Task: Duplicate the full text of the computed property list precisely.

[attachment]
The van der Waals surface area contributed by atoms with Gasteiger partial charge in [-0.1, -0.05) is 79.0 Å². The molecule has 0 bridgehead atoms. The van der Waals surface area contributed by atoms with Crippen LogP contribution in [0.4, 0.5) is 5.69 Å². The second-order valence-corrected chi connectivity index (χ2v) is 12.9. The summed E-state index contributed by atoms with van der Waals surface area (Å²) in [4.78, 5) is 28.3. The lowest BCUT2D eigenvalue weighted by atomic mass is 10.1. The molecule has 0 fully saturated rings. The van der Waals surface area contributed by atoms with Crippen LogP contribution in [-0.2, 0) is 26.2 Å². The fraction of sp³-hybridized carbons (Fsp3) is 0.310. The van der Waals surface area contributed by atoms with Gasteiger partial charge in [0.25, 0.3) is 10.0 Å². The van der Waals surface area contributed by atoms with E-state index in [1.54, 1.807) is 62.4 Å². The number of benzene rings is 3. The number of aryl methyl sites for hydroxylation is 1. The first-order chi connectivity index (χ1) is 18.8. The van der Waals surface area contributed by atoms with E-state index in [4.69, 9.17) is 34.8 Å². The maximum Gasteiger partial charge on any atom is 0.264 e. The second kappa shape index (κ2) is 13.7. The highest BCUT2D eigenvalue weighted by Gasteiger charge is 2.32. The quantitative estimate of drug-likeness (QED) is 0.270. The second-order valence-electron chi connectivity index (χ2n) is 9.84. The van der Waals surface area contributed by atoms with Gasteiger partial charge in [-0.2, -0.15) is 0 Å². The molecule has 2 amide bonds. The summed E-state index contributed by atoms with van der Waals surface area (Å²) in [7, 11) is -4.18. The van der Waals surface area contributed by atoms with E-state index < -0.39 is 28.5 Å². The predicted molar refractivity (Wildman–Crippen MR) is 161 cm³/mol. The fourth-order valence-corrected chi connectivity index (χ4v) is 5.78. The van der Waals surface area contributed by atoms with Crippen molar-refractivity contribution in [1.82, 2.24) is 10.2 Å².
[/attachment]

The van der Waals surface area contributed by atoms with Gasteiger partial charge in [-0.1, -0.05) is 79.0 Å². The molecule has 0 bridgehead atoms. The van der Waals surface area contributed by atoms with Crippen LogP contribution in [0.4, 0.5) is 5.69 Å². The second-order valence-corrected chi connectivity index (χ2v) is 12.9. The summed E-state index contributed by atoms with van der Waals surface area (Å²) in [4.78, 5) is 28.3. The lowest BCUT2D eigenvalue weighted by atomic mass is 10.1. The molecule has 0 fully saturated rings. The van der Waals surface area contributed by atoms with Crippen LogP contribution in [-0.2, 0) is 26.2 Å². The fraction of sp³-hybridized carbons (Fsp3) is 0.310. The van der Waals surface area contributed by atoms with Gasteiger partial charge in [0.25, 0.3) is 10.0 Å². The van der Waals surface area contributed by atoms with E-state index in [1.54, 1.807) is 62.4 Å². The number of benzene rings is 3. The number of aryl methyl sites for hydroxylation is 1. The first-order chi connectivity index (χ1) is 18.8. The van der Waals surface area contributed by atoms with E-state index in [4.69, 9.17) is 34.8 Å². The maximum Gasteiger partial charge on any atom is 0.264 e. The second kappa shape index (κ2) is 13.7. The highest BCUT2D eigenvalue weighted by Gasteiger charge is 2.32. The quantitative estimate of drug-likeness (QED) is 0.270. The second-order valence-electron chi connectivity index (χ2n) is 9.84. The van der Waals surface area contributed by atoms with Gasteiger partial charge in [-0.2, -0.15) is 0 Å². The molecule has 2 amide bonds. The summed E-state index contributed by atoms with van der Waals surface area (Å²) in [7, 11) is -4.18. The van der Waals surface area contributed by atoms with E-state index < -0.39 is 28.5 Å². The predicted molar refractivity (Wildman–Crippen MR) is 161 cm³/mol. The fourth-order valence-corrected chi connectivity index (χ4v) is 5.78. The van der Waals surface area contributed by atoms with Crippen molar-refractivity contribution in [1.82, 2.24) is 10.2 Å².